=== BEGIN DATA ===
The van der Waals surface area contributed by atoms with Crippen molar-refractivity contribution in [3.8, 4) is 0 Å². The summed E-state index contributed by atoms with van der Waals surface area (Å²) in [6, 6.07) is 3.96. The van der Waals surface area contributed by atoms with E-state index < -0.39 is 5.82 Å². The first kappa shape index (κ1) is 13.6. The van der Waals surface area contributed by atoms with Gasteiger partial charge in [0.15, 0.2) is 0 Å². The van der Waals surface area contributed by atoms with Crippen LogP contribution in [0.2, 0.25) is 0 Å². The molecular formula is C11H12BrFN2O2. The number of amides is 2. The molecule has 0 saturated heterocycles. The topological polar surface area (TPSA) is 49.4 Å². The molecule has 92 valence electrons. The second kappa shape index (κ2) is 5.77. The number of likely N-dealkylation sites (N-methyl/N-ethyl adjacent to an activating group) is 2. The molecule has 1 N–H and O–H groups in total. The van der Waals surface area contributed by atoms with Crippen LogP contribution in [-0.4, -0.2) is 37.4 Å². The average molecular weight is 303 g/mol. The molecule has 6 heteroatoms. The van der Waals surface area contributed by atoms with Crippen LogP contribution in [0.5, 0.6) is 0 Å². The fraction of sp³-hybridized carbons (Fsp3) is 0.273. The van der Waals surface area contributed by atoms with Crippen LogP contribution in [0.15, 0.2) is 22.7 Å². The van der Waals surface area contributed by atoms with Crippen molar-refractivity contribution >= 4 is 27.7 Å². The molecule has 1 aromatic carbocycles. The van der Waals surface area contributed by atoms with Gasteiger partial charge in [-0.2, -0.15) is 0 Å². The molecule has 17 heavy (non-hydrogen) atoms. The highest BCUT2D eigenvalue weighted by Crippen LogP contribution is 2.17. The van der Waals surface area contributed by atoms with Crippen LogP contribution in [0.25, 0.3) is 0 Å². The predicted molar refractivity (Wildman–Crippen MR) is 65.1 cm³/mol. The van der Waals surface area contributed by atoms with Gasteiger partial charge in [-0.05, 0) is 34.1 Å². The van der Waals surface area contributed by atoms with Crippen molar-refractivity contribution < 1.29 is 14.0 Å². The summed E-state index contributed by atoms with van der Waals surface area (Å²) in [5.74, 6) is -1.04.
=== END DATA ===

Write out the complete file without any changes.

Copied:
The van der Waals surface area contributed by atoms with Crippen molar-refractivity contribution in [3.8, 4) is 0 Å². The summed E-state index contributed by atoms with van der Waals surface area (Å²) in [6, 6.07) is 3.96. The van der Waals surface area contributed by atoms with E-state index < -0.39 is 5.82 Å². The first kappa shape index (κ1) is 13.6. The van der Waals surface area contributed by atoms with Gasteiger partial charge in [0.15, 0.2) is 0 Å². The van der Waals surface area contributed by atoms with Crippen LogP contribution in [0.2, 0.25) is 0 Å². The molecular formula is C11H12BrFN2O2. The number of amides is 2. The molecule has 0 saturated heterocycles. The topological polar surface area (TPSA) is 49.4 Å². The molecule has 92 valence electrons. The second kappa shape index (κ2) is 5.77. The number of likely N-dealkylation sites (N-methyl/N-ethyl adjacent to an activating group) is 2. The molecule has 1 N–H and O–H groups in total. The van der Waals surface area contributed by atoms with Crippen LogP contribution in [-0.4, -0.2) is 37.4 Å². The average molecular weight is 303 g/mol. The molecule has 6 heteroatoms. The van der Waals surface area contributed by atoms with Crippen LogP contribution in [0.5, 0.6) is 0 Å². The fraction of sp³-hybridized carbons (Fsp3) is 0.273. The van der Waals surface area contributed by atoms with Crippen LogP contribution in [0.15, 0.2) is 22.7 Å². The van der Waals surface area contributed by atoms with Crippen molar-refractivity contribution >= 4 is 27.7 Å². The molecule has 1 aromatic carbocycles. The van der Waals surface area contributed by atoms with Gasteiger partial charge in [-0.2, -0.15) is 0 Å². The molecule has 17 heavy (non-hydrogen) atoms. The highest BCUT2D eigenvalue weighted by Crippen LogP contribution is 2.17. The van der Waals surface area contributed by atoms with Crippen LogP contribution in [0.25, 0.3) is 0 Å². The predicted molar refractivity (Wildman–Crippen MR) is 65.1 cm³/mol. The van der Waals surface area contributed by atoms with Gasteiger partial charge in [-0.05, 0) is 34.1 Å². The van der Waals surface area contributed by atoms with Crippen molar-refractivity contribution < 1.29 is 14.0 Å². The summed E-state index contributed by atoms with van der Waals surface area (Å²) in [5.74, 6) is -1.04.